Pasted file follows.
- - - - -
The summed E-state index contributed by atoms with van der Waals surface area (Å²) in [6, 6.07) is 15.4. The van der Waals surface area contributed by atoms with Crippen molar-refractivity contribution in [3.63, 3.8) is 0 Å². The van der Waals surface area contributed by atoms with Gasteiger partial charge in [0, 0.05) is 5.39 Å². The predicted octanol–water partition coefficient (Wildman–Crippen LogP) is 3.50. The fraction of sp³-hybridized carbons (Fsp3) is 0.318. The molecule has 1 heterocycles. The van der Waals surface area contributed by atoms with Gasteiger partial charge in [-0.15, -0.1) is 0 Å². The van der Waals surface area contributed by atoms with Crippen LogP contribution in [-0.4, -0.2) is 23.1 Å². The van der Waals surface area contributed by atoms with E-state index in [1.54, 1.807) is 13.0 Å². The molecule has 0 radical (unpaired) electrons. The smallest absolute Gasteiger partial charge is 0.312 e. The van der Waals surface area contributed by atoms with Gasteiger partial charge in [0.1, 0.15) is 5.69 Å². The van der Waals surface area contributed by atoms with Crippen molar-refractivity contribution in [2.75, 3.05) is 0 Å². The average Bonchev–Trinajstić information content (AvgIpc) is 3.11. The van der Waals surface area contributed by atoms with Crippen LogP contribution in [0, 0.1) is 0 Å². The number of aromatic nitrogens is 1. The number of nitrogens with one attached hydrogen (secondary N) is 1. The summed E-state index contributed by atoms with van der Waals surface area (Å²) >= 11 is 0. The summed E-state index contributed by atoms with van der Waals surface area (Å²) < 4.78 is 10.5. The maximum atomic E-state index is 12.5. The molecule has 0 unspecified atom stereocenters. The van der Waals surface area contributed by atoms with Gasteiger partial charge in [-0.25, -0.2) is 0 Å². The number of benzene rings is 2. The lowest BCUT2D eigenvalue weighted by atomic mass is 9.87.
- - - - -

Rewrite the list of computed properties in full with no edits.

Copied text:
The summed E-state index contributed by atoms with van der Waals surface area (Å²) in [6, 6.07) is 15.4. The van der Waals surface area contributed by atoms with Crippen molar-refractivity contribution in [3.63, 3.8) is 0 Å². The van der Waals surface area contributed by atoms with Gasteiger partial charge in [0, 0.05) is 5.39 Å². The predicted octanol–water partition coefficient (Wildman–Crippen LogP) is 3.50. The fraction of sp³-hybridized carbons (Fsp3) is 0.318. The molecule has 1 heterocycles. The van der Waals surface area contributed by atoms with Gasteiger partial charge in [-0.15, -0.1) is 0 Å². The van der Waals surface area contributed by atoms with Crippen LogP contribution in [-0.4, -0.2) is 23.1 Å². The van der Waals surface area contributed by atoms with E-state index in [1.54, 1.807) is 13.0 Å². The molecule has 0 radical (unpaired) electrons. The smallest absolute Gasteiger partial charge is 0.312 e. The van der Waals surface area contributed by atoms with Gasteiger partial charge in [0.1, 0.15) is 5.69 Å². The van der Waals surface area contributed by atoms with Crippen molar-refractivity contribution in [2.75, 3.05) is 0 Å². The average Bonchev–Trinajstić information content (AvgIpc) is 3.11. The van der Waals surface area contributed by atoms with Crippen LogP contribution in [0, 0.1) is 0 Å². The number of aromatic nitrogens is 1. The number of nitrogens with one attached hydrogen (secondary N) is 1. The summed E-state index contributed by atoms with van der Waals surface area (Å²) >= 11 is 0. The summed E-state index contributed by atoms with van der Waals surface area (Å²) < 4.78 is 10.5. The maximum atomic E-state index is 12.5. The molecule has 0 unspecified atom stereocenters. The van der Waals surface area contributed by atoms with Gasteiger partial charge in [-0.25, -0.2) is 0 Å². The number of benzene rings is 2. The lowest BCUT2D eigenvalue weighted by atomic mass is 9.87.